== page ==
AMA backs interstate compact to streamline medical licensure

AMA Wire
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A special compact designed to facilitate a speedier medical licensure process with fewer administrative  burdens for physicians seeking licensure in multiple states received the support of the nation’s physicians with a new policy adopted Monday at the 2014 AMA Interim Meeting.

The model legislation was developed by the Federation of State Medical Boards (FSMB) to make it easier for physicians to obtain licenses in multiple states while providing access to safe, quality care.

Under the new policy, the AMA will work with interested medical associations, the FSMB and other  stakeholders to ensure expeditious adoption of the compact and the creation of an Interstate Medical Licensure Commission.

“At least 10 state medical boards have adopted the compact, which streamlines the licensing process for physicians seeking licenses in multiple states and increases patient access to telemedicine services,” AMA President Elect Steven J. Stack, MD, said in a news release. “We encourage more states to sign on to the compact so that we can ensure standards of care are maintained, whether treatment is provided in-person or via telemedicine.”

The compact, which was released in July, is based on several key principles, including:

  • The practice of medicine is defined as taking place where the patient receives care, requiring the physician to be licensed in that state and under the jurisdiction of that state’s medical board. This tenant aligns with the principles for telemedicine that were developed by the AMA Council on Medical Service and adopted at the 2014 AMA Annual Meeting.
  • Regulatory authority will remain with the participating state medical boards, rather than being delegated to an entity that would administer the compact.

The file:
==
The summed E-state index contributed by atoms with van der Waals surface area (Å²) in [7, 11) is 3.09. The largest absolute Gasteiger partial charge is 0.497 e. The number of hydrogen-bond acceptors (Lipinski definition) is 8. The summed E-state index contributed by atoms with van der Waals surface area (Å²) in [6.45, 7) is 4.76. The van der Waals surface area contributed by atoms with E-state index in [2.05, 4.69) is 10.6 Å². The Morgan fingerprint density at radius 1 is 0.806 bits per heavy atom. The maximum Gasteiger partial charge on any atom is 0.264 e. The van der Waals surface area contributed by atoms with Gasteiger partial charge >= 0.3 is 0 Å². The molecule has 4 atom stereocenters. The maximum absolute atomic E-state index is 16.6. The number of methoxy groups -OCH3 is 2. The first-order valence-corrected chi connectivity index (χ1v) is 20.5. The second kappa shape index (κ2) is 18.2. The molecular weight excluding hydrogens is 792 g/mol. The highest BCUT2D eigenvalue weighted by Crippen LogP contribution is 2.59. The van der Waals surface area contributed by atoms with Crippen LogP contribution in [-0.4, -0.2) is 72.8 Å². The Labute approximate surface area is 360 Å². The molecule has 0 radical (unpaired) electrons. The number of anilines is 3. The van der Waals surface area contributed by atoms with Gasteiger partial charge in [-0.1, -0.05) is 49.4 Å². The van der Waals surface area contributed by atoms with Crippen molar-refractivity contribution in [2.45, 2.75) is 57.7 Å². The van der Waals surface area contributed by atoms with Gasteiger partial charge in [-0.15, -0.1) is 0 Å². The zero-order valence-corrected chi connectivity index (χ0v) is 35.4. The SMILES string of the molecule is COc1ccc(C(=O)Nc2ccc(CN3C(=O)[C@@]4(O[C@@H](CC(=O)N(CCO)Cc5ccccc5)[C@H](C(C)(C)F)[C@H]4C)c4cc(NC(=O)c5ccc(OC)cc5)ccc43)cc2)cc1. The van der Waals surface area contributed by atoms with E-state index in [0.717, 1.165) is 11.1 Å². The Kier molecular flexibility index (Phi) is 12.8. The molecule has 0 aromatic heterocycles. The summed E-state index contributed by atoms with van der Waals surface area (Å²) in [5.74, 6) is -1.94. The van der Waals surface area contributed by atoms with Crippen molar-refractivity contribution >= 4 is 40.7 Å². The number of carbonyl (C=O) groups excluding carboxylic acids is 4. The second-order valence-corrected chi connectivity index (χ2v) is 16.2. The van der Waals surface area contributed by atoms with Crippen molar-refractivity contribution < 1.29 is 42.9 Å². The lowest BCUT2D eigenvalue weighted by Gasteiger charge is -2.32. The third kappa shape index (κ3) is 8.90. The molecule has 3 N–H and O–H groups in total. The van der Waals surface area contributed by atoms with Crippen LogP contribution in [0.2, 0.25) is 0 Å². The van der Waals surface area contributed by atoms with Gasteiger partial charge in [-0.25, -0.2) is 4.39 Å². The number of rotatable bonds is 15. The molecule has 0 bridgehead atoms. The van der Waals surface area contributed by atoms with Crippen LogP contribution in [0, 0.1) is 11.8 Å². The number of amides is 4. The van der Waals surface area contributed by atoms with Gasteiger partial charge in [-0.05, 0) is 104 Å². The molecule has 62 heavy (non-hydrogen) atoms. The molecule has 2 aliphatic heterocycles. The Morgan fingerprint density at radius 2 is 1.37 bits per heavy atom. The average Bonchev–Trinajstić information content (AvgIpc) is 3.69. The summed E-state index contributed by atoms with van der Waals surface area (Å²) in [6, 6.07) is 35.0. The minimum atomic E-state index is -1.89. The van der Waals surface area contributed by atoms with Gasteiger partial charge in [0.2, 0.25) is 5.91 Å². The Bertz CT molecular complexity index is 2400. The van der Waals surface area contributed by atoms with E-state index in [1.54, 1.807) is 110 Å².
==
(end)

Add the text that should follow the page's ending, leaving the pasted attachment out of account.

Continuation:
• Participation in the compact is voluntary for both physicians and state boards of medicine.
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Comments

The language of this " compact" can be changed. States will lose their traditional role as regulating the quality of licensees. South Carolina has a different approach than New York. Why should we surrender our role to some faceless beaurocrat in a far off state. I know my board members and can approache them individually with problems. How will this be done in a compact. Another liberal vote by the HOD. Shame on you!
its about time we have universal national license. its money making business of different states to protect their own and make rules harder than ever to get licenses.<br/> for example if you are American graduate you need one year of residency training and if you are foreign graduate you need 3 years of residency completed to get same license. this was purely to protect locals and discriminate. <br/> some states even take one on one interview to add expenses which we pass to our patients.<br/> when there is already doctor shortages our boards should be grateful that some one would even apply. instead of thanking that person and inviting him/her we persistently create road blocks so our citizens can have fewer choices.<br/> universal health and universal one license!! lets move forward
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Patrice Harris, MD
Dec 01, 2016
Donald Trump’s cabinet secretary pick would bring the insight of a longtime physician and a willingness to listen to organized medicine’s concerns.